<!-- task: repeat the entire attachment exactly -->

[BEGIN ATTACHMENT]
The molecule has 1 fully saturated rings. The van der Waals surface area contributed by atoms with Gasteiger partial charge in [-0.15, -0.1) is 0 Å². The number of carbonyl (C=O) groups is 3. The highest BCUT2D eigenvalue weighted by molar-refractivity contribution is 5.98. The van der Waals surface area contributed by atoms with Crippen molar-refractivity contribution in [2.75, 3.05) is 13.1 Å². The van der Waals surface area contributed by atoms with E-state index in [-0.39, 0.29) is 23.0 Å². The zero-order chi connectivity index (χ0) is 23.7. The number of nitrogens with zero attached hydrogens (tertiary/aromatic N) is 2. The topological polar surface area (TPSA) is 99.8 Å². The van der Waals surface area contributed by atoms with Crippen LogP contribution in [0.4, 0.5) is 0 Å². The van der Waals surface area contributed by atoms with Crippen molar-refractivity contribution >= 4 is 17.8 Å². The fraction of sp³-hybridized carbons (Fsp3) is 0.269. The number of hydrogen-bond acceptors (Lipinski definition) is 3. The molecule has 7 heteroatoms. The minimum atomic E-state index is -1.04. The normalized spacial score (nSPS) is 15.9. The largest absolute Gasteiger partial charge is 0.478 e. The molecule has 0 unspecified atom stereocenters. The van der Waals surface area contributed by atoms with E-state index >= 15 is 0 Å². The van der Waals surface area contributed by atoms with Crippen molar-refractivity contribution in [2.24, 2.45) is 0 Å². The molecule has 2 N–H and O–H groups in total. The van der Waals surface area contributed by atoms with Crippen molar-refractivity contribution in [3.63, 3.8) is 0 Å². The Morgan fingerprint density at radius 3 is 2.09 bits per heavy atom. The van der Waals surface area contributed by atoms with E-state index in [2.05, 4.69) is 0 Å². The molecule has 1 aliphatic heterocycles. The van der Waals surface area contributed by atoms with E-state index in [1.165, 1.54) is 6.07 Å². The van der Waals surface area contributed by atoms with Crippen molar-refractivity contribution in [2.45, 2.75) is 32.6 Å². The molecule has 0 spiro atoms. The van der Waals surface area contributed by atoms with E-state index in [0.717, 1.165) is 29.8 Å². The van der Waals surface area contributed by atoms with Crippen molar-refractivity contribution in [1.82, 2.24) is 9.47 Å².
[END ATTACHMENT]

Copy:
The molecule has 1 fully saturated rings. The van der Waals surface area contributed by atoms with Gasteiger partial charge in [-0.15, -0.1) is 0 Å². The number of carbonyl (C=O) groups is 3. The highest BCUT2D eigenvalue weighted by molar-refractivity contribution is 5.98. The van der Waals surface area contributed by atoms with Crippen molar-refractivity contribution in [2.75, 3.05) is 13.1 Å². The van der Waals surface area contributed by atoms with E-state index in [-0.39, 0.29) is 23.0 Å². The zero-order chi connectivity index (χ0) is 23.7. The number of nitrogens with zero attached hydrogens (tertiary/aromatic N) is 2. The topological polar surface area (TPSA) is 99.8 Å². The van der Waals surface area contributed by atoms with Crippen LogP contribution in [0.4, 0.5) is 0 Å². The van der Waals surface area contributed by atoms with Crippen molar-refractivity contribution >= 4 is 17.8 Å². The fraction of sp³-hybridized carbons (Fsp3) is 0.269. The number of hydrogen-bond acceptors (Lipinski definition) is 3. The molecule has 7 heteroatoms. The minimum atomic E-state index is -1.04. The normalized spacial score (nSPS) is 15.9. The largest absolute Gasteiger partial charge is 0.478 e. The molecule has 0 unspecified atom stereocenters. The van der Waals surface area contributed by atoms with E-state index >= 15 is 0 Å². The van der Waals surface area contributed by atoms with Crippen molar-refractivity contribution in [2.24, 2.45) is 0 Å². The molecule has 2 N–H and O–H groups in total. The van der Waals surface area contributed by atoms with Crippen molar-refractivity contribution in [3.63, 3.8) is 0 Å². The Morgan fingerprint density at radius 3 is 2.09 bits per heavy atom. The van der Waals surface area contributed by atoms with E-state index in [2.05, 4.69) is 0 Å². The molecule has 1 aliphatic heterocycles. The van der Waals surface area contributed by atoms with E-state index in [1.165, 1.54) is 6.07 Å². The van der Waals surface area contributed by atoms with Crippen molar-refractivity contribution in [2.45, 2.75) is 32.6 Å². The molecule has 0 spiro atoms. The van der Waals surface area contributed by atoms with E-state index in [0.717, 1.165) is 29.8 Å². The van der Waals surface area contributed by atoms with Crippen molar-refractivity contribution in [1.82, 2.24) is 9.47 Å².